HARRISBURG – Agriculture Secretary Russell Redding announced that out-of-state firewood producers now have two additional treatment options for exempting their firewood products from a quarantine meant to keep harmful invasive species from entering Pennsylvania: heat treatment and fumigation.
“Invasive species can have a damaging effect on Pennsylvania’s hardwoods industry, which is valued at $17 billion,” said Redding. “Preventative measures are critical to slowing and stopping the spread of these destructive plant pests. That’s why we’re using every means possible to protect against these destructive intruders and safeguard an important industry for our state.”
The 2007 firewood quarantine was issued to prevent the spread of exotic invasive species like the Asian Longhorned Beetle, Emerald Ash Borer, Sirex Wood Wasp and Bark Beetles that have entered the United States.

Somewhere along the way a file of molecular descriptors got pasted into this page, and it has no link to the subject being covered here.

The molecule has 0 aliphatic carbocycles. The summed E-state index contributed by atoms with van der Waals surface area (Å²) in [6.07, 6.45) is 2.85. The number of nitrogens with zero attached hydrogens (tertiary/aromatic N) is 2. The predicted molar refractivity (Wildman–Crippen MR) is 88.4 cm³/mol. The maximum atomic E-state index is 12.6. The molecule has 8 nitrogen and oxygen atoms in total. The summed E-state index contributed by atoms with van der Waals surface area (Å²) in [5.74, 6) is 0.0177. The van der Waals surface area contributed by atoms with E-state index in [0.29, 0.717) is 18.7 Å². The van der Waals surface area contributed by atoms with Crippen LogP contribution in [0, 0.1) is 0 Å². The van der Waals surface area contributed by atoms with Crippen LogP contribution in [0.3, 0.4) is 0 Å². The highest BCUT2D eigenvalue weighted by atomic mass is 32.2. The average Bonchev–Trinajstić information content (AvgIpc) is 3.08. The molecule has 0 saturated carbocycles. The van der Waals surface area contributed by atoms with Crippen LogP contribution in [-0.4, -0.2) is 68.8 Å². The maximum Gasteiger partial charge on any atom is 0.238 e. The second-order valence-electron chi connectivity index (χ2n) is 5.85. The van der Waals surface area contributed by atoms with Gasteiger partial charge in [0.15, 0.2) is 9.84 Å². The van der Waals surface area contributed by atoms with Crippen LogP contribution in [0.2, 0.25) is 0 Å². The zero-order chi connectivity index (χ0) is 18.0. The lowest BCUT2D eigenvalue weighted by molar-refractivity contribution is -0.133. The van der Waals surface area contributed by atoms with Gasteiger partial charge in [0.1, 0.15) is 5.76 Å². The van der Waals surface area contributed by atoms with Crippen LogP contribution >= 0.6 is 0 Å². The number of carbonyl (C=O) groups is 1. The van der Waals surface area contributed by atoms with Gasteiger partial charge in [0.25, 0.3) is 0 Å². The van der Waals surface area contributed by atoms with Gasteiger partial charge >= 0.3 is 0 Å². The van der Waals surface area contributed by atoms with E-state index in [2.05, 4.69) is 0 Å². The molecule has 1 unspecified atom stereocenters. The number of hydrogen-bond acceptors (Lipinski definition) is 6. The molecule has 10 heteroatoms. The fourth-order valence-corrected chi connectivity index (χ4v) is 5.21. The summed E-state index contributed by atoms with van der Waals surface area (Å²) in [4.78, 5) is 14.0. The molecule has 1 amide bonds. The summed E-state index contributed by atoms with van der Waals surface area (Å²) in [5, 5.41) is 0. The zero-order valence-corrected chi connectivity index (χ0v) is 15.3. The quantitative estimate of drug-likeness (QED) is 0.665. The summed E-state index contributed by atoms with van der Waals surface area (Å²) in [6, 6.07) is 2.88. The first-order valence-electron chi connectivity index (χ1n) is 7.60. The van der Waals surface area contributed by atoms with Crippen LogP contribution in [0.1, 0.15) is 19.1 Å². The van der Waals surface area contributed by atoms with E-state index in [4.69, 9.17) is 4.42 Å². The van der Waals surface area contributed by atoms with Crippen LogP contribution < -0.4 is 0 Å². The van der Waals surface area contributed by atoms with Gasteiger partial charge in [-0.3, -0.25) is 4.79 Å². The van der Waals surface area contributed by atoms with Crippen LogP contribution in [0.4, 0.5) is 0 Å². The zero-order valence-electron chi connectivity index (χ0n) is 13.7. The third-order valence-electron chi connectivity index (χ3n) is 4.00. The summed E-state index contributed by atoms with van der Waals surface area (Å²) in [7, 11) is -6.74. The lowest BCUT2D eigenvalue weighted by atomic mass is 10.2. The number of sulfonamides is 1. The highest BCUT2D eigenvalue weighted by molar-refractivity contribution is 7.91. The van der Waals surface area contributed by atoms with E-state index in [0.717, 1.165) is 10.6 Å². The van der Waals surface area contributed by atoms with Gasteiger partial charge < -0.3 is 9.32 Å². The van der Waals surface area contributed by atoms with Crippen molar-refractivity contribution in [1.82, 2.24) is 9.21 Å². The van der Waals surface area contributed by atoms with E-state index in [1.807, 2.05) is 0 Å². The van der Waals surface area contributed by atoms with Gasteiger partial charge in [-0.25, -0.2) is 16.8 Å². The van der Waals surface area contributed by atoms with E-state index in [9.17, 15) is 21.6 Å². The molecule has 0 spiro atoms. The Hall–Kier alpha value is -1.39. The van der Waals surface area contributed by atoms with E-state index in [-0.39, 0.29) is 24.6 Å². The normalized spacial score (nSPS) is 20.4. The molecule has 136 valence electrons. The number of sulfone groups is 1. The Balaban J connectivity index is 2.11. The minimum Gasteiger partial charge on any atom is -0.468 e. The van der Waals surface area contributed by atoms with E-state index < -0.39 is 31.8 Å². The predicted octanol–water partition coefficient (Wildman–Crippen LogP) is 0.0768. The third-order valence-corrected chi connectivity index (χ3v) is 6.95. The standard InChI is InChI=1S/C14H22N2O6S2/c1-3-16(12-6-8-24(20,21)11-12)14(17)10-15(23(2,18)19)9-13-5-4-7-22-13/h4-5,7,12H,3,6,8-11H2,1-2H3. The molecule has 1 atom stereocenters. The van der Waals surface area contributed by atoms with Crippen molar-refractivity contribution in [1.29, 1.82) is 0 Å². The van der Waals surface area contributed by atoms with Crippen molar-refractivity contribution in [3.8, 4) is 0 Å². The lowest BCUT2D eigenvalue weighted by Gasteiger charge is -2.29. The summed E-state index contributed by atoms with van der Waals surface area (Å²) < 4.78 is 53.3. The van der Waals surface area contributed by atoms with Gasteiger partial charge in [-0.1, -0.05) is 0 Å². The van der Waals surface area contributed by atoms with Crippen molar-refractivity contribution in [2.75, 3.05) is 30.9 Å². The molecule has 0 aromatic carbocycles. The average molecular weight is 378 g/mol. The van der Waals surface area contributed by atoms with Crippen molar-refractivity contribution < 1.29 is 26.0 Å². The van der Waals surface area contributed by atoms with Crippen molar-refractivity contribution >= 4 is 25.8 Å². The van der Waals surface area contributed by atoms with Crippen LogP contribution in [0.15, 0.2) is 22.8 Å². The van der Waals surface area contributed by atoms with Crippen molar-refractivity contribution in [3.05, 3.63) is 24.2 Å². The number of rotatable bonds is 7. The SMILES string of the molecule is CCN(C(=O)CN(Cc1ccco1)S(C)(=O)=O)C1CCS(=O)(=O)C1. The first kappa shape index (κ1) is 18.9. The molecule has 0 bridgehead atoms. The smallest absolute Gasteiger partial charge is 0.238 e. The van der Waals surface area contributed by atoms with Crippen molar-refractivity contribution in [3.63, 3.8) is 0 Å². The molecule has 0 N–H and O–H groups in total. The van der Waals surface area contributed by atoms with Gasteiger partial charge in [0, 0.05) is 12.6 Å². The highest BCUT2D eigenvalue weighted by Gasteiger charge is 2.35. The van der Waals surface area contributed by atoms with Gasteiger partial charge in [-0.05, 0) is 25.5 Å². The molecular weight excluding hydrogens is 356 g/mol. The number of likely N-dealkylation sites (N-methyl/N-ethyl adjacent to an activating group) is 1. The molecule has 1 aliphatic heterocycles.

Under the firewood quarantine, the commonwealth prohibits moving any type or species of firewood into Pennsylvania. Firewood includes all processed or unprocessed, coniferous or hardwood products meant for use in a campfire or other outdoor or indoor fire. Initially, firewood marked “kiln-dried” and/or “USDA Certified” was the only exempt firewood. The addition of heat-treated and fumigated firewood provides more options for campers and producers.
The exemptions also apply to a separate quarantine that bans the movement of all non-coniferous firewood from within the 11 counties confirmed to have the Emerald Ash Borer: Allegheny, Armstrong, Beaver, Butler, Indiana, Juniata, Lawrence, Mercer, Mifflin, Washington and Westmoreland.
“As we move into the spring and summer months when traveling and camping activities reach their peak, we urge the public, commercial firewood dealers and retail firewood sellers to heed these quarantines,” said Redding. “Residents and visitors should use only locally harvested firewood, burn all of the firewood on-site, and not carry it to new locations.”